Wednesday, January 30, 2019

The U.S. Court of Appeals for the Federal Circuit rules 9-2 in in favor of Blue Water Navy Vietnam Veterans

Vietnam Veterans of America
January 30, 2019
'Blue water' Navy veterans from Vietnam-era win Agent Orange benefits case
By Ann E. Marimow
January 29 at 4:46 PM
Washington Post
A federal appeals court in Washington sided Tuesday with thousands of Vietnam War veterans who were stationed offshore during the war and developed health problems linked to exposure to the toxic herbicide Agent Orange.
The U.S. Court of Appeals for the Federal Circuit ruled overwhelmingly for these sailors, finding they are eligible for the same disability benefits as those who put boots on the ground or patrolled Vietnam's inland rivers.
The 9-to-2 decision reverses a decade-old ruling by the court and applies to an estimated 52,000 veterans nationwide. A court majority said Congress clearly intended to extend benefits to sailors who were stationed in the territorial seas and are known as "blue water" Navy veterans.
"We find no merit in the government's arguments to the contrary," Judge Kimberly A. Moore wrote for the majority.
The two dissenting judges warned against overturning the court's previous decision and said such policy decisions should be reserved for lawmakers.
Similar efforts in Congress to broaden benefits have stalled in recent years. Veterans Affairs Secretary Robert Wilkie and four former secretaries opposed the legislation, citing cost and the need for further study.
"Recent debates in Congress, which required consideration of the significant cost of the proposed addition of Blue Water Navy veterans underscores why Congress, rather than the courts, should be the one to revisit our interpretation," wrote Judge Raymond T. Chen, who was joined by Judge Timothy B. Dyk.
The appeal was brought by Alfred Procopio Jr., who served on the USS Intrepid, an aircraft carrier deployed off the coast of Vietnam. Procopio, 73, was denied benefits for claims related to his diabetes and prostate cancer. Both are ailments the U.S. government has linked to exposure to the infamous herbicide the U.S. military sprayed to destroy crops and reduce cover for enemy forces.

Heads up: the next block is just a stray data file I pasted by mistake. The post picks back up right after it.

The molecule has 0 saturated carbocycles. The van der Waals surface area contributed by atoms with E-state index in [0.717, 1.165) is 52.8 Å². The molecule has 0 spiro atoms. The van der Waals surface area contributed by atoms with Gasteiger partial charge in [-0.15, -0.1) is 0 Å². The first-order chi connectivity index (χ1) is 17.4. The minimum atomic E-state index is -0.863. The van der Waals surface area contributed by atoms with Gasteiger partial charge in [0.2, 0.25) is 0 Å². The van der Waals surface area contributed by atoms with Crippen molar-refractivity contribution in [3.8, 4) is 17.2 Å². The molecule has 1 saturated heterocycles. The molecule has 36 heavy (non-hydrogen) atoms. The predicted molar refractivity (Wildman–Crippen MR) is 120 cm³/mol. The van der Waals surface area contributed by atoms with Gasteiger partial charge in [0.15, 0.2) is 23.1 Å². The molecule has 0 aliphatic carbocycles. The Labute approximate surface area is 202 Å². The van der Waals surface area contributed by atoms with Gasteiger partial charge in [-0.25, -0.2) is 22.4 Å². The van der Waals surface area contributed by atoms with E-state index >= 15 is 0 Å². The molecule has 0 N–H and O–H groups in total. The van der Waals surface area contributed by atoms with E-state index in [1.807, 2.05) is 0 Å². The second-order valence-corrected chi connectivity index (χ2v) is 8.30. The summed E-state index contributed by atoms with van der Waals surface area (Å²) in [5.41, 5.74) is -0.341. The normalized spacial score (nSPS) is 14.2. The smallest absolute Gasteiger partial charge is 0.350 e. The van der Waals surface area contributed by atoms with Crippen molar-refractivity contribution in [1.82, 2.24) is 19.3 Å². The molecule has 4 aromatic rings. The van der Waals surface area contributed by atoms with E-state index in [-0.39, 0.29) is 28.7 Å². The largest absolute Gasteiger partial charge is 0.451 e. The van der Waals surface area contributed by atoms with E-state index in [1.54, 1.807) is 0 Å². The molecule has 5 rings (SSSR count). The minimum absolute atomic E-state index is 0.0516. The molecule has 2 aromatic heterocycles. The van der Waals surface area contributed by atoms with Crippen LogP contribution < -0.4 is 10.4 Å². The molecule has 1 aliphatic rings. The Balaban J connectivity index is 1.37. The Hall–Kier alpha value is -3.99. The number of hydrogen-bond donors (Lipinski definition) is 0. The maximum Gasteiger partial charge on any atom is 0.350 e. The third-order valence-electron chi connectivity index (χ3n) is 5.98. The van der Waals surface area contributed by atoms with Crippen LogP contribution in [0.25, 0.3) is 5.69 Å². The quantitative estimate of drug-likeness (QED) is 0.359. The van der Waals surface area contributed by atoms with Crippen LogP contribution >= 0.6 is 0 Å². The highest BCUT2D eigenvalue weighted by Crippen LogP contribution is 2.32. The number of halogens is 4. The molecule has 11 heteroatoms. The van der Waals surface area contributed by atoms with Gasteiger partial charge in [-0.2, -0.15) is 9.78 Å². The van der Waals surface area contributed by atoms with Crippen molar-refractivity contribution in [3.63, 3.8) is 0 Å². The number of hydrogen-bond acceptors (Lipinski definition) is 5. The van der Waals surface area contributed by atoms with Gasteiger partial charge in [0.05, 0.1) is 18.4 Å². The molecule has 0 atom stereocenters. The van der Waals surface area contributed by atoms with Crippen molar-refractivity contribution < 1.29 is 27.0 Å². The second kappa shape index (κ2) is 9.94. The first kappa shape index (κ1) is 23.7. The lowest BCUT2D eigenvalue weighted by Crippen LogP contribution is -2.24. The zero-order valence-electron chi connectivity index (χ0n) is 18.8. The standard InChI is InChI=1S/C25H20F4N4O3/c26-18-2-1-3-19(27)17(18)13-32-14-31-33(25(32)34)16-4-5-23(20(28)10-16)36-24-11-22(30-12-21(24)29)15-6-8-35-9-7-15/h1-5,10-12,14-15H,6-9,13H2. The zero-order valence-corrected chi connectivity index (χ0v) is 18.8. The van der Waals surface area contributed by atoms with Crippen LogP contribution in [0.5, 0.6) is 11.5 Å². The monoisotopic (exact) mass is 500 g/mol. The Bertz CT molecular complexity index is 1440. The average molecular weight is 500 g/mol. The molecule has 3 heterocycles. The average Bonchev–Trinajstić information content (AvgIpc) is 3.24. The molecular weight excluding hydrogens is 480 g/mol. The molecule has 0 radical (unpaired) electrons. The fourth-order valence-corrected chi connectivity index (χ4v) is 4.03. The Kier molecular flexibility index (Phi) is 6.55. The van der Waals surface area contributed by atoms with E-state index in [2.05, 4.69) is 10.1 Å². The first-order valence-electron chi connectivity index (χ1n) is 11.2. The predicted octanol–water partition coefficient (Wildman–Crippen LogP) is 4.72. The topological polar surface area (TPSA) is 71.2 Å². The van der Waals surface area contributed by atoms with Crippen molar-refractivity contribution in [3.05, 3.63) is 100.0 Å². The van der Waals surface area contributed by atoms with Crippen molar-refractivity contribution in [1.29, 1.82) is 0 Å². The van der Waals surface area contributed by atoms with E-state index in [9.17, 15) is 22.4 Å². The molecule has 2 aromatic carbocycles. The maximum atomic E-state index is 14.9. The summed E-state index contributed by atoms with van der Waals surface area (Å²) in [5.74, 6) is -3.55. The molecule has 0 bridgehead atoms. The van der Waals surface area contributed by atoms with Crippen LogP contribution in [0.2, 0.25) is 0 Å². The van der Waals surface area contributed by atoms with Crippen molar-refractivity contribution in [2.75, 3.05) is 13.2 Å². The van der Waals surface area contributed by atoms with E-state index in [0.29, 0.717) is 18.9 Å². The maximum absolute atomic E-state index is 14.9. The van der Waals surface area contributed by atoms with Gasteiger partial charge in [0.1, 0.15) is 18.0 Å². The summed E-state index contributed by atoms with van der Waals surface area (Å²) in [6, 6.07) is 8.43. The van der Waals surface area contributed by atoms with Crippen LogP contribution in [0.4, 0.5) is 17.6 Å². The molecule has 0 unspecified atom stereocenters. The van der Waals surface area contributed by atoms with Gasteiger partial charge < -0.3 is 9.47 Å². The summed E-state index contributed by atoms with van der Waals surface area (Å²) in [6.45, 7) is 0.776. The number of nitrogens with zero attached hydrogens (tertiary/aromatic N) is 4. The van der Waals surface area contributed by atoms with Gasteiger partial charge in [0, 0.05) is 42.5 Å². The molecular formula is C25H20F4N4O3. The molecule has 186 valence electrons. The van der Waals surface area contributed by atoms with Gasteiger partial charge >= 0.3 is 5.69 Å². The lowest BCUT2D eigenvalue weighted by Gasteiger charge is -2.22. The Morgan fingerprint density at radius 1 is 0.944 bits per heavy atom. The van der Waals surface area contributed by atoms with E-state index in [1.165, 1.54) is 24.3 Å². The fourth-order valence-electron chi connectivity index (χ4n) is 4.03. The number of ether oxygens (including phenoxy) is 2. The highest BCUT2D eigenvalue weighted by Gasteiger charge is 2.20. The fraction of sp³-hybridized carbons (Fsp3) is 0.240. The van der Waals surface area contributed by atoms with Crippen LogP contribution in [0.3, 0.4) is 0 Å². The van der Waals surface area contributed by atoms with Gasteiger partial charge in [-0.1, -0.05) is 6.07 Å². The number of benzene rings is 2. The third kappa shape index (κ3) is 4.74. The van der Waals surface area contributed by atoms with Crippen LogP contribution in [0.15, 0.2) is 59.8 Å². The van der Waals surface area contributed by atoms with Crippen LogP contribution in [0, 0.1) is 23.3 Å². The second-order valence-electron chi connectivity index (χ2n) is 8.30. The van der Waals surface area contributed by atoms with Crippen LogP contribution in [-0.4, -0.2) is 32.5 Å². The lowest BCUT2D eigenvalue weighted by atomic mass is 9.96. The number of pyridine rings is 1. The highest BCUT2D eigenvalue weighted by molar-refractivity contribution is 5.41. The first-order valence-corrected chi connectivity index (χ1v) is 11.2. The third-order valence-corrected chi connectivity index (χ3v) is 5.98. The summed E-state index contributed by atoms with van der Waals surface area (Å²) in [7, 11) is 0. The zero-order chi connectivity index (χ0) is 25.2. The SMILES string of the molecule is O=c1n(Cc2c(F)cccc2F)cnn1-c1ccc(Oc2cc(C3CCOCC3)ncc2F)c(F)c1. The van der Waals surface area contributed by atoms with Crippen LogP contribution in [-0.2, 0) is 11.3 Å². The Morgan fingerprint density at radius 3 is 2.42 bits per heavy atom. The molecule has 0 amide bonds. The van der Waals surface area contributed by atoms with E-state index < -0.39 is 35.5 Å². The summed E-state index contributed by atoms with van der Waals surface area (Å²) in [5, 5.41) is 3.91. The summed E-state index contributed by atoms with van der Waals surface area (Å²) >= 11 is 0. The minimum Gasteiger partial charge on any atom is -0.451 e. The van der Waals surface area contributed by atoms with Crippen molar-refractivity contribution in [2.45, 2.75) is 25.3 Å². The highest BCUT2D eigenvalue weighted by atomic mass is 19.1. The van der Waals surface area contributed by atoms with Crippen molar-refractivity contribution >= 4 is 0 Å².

An administrative board found him ineligible because he was not "present on the landmass or the inland waters of Vietnam."
The ruling Tuesday means Procopio and any other veteran who served within Vietnam's territorial sea will now be presumed eligible for disability benefits if they have one of the diseases that is linked to the herbicide.
Procopio's attorney Mel Bostwick called the decision "crucial and long overdue."
"These Vietnam veterans sacrificed their own health and well-being for the good of the country, and the benefits that Congress provided --- and which the court's decision now secures --- are part of the debt of gratitude we owe them for their service," she said in a statement following the ruling.
"For years, Navy veterans have suffered with the effects of Agent Orange exposure while the VA remained recalcitrant," attorney John B. Wells, a retired Navy commander, who has led lobbying efforts in Congress, said in a statement Tuesday.
The Department of Veterans Affairs will have to assess Procopio's disabilities before calculating his benefits and evaluate other veterans like him with pending cases.
The government can seek review by the Supreme Court. A VA spokesman, Curt Cashour, said the department is "reviewing this decision and will determine an appropriate response."
During the war, those patrolling Vietnam's coastline like Procopio were referred to as the "blue water" Navy in contrast to the "brown water" sailors who operated on inland waterways.
Advocates for the blue water sailors point to studies that show exposure to Agent Orange occurred through contaminated water funneled into ships' distillation systems and used for drinking, laundry and cleaning. Much of the spraying was on low-lying swamps of the Mekong River Delta that flows into the South China Sea, where they were stationed.